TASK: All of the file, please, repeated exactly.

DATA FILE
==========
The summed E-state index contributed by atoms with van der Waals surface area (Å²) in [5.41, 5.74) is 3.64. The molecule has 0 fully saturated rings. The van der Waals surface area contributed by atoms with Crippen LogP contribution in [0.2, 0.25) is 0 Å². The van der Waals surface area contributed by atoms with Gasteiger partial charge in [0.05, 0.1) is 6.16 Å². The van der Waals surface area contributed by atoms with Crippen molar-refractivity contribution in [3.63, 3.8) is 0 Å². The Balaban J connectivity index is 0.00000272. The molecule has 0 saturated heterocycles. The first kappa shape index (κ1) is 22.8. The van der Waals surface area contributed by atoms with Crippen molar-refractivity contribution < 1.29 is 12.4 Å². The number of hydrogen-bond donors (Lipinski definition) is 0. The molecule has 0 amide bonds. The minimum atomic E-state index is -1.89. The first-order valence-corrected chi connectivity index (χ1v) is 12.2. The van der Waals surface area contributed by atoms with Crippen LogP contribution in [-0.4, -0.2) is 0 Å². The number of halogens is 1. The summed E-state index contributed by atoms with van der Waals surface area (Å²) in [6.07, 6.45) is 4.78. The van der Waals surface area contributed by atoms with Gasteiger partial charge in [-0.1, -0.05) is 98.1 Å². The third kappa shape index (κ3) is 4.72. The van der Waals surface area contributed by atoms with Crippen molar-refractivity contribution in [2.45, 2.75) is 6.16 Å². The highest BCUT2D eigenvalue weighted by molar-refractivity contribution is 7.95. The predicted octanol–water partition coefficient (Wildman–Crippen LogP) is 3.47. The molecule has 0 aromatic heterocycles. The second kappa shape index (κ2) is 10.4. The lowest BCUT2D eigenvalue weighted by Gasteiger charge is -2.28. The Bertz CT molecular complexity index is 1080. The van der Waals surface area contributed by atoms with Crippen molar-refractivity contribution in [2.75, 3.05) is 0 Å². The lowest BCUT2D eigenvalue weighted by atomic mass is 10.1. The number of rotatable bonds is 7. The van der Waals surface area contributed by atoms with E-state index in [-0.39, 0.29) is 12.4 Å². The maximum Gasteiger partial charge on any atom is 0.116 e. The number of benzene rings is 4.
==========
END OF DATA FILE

The summed E-state index contributed by atoms with van der Waals surface area (Å²) in [5.41, 5.74) is 3.64. The molecule has 0 fully saturated rings. The van der Waals surface area contributed by atoms with Crippen LogP contribution in [0.2, 0.25) is 0 Å². The van der Waals surface area contributed by atoms with Gasteiger partial charge in [0.05, 0.1) is 6.16 Å². The van der Waals surface area contributed by atoms with Crippen molar-refractivity contribution in [3.63, 3.8) is 0 Å². The Balaban J connectivity index is 0.00000272. The molecule has 0 saturated heterocycles. The first kappa shape index (κ1) is 22.8. The van der Waals surface area contributed by atoms with Crippen molar-refractivity contribution < 1.29 is 12.4 Å². The number of hydrogen-bond donors (Lipinski definition) is 0. The molecule has 0 amide bonds. The minimum atomic E-state index is -1.89. The first-order valence-corrected chi connectivity index (χ1v) is 12.2. The van der Waals surface area contributed by atoms with Crippen LogP contribution in [-0.4, -0.2) is 0 Å². The number of halogens is 1. The summed E-state index contributed by atoms with van der Waals surface area (Å²) in [6.07, 6.45) is 4.78. The van der Waals surface area contributed by atoms with Gasteiger partial charge in [-0.1, -0.05) is 98.1 Å². The third kappa shape index (κ3) is 4.72. The van der Waals surface area contributed by atoms with Crippen molar-refractivity contribution in [2.45, 2.75) is 6.16 Å². The highest BCUT2D eigenvalue weighted by molar-refractivity contribution is 7.95. The predicted octanol–water partition coefficient (Wildman–Crippen LogP) is 3.47. The molecule has 0 aromatic heterocycles. The second kappa shape index (κ2) is 10.4. The lowest BCUT2D eigenvalue weighted by Gasteiger charge is -2.28. The Bertz CT molecular complexity index is 1080. The van der Waals surface area contributed by atoms with Crippen molar-refractivity contribution in [2.75, 3.05) is 0 Å². The lowest BCUT2D eigenvalue weighted by atomic mass is 10.1. The number of rotatable bonds is 7. The van der Waals surface area contributed by atoms with E-state index in [-0.39, 0.29) is 12.4 Å². The maximum Gasteiger partial charge on any atom is 0.116 e. The number of benzene rings is 4.